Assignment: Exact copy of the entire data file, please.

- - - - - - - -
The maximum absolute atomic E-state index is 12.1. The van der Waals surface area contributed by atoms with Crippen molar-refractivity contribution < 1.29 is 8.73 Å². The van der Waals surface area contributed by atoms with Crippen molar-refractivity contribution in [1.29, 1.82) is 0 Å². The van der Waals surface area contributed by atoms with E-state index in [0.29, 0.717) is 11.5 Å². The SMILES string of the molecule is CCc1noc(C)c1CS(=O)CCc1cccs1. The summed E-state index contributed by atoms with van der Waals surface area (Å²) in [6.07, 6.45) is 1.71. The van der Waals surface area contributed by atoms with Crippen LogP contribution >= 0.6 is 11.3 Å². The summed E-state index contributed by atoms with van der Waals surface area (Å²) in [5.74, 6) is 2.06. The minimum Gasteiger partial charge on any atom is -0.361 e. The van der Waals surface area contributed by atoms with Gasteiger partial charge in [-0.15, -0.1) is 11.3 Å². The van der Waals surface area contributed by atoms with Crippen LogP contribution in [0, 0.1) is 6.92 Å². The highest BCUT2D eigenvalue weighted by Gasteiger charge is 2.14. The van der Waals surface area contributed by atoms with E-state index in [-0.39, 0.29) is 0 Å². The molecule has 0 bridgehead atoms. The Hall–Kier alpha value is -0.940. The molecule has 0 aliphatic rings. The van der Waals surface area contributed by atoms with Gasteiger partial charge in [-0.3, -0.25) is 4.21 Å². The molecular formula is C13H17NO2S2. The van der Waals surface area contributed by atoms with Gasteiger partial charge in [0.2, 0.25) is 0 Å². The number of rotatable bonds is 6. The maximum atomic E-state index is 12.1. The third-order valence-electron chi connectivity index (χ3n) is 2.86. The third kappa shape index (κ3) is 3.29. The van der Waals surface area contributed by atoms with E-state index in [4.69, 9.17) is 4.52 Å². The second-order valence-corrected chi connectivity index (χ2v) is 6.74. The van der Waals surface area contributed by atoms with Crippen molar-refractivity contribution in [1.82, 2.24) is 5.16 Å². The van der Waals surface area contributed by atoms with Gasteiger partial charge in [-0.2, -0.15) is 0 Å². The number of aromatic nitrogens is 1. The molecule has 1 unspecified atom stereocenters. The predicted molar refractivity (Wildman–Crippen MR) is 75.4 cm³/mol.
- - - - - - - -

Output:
The maximum absolute atomic E-state index is 12.1. The van der Waals surface area contributed by atoms with Crippen molar-refractivity contribution < 1.29 is 8.73 Å². The van der Waals surface area contributed by atoms with Crippen molar-refractivity contribution in [1.29, 1.82) is 0 Å². The van der Waals surface area contributed by atoms with E-state index in [0.29, 0.717) is 11.5 Å². The SMILES string of the molecule is CCc1noc(C)c1CS(=O)CCc1cccs1. The summed E-state index contributed by atoms with van der Waals surface area (Å²) in [6.07, 6.45) is 1.71. The van der Waals surface area contributed by atoms with Crippen LogP contribution >= 0.6 is 11.3 Å². The summed E-state index contributed by atoms with van der Waals surface area (Å²) in [5.74, 6) is 2.06. The minimum Gasteiger partial charge on any atom is -0.361 e. The van der Waals surface area contributed by atoms with Gasteiger partial charge in [-0.15, -0.1) is 11.3 Å². The van der Waals surface area contributed by atoms with Crippen LogP contribution in [0, 0.1) is 6.92 Å². The highest BCUT2D eigenvalue weighted by Gasteiger charge is 2.14. The van der Waals surface area contributed by atoms with E-state index in [-0.39, 0.29) is 0 Å². The molecule has 0 bridgehead atoms. The Hall–Kier alpha value is -0.940. The molecule has 0 aliphatic rings. The van der Waals surface area contributed by atoms with Gasteiger partial charge in [-0.3, -0.25) is 4.21 Å². The molecular formula is C13H17NO2S2. The van der Waals surface area contributed by atoms with Gasteiger partial charge in [0.2, 0.25) is 0 Å². The number of rotatable bonds is 6. The maximum atomic E-state index is 12.1. The third-order valence-electron chi connectivity index (χ3n) is 2.86. The third kappa shape index (κ3) is 3.29. The van der Waals surface area contributed by atoms with E-state index in [4.69, 9.17) is 4.52 Å². The second-order valence-corrected chi connectivity index (χ2v) is 6.74. The van der Waals surface area contributed by atoms with Crippen molar-refractivity contribution in [1.82, 2.24) is 5.16 Å². The van der Waals surface area contributed by atoms with Gasteiger partial charge in [-0.2, -0.15) is 0 Å². The number of aromatic nitrogens is 1. The molecule has 1 unspecified atom stereocenters. The predicted molar refractivity (Wildman–Crippen MR) is 75.4 cm³/mol.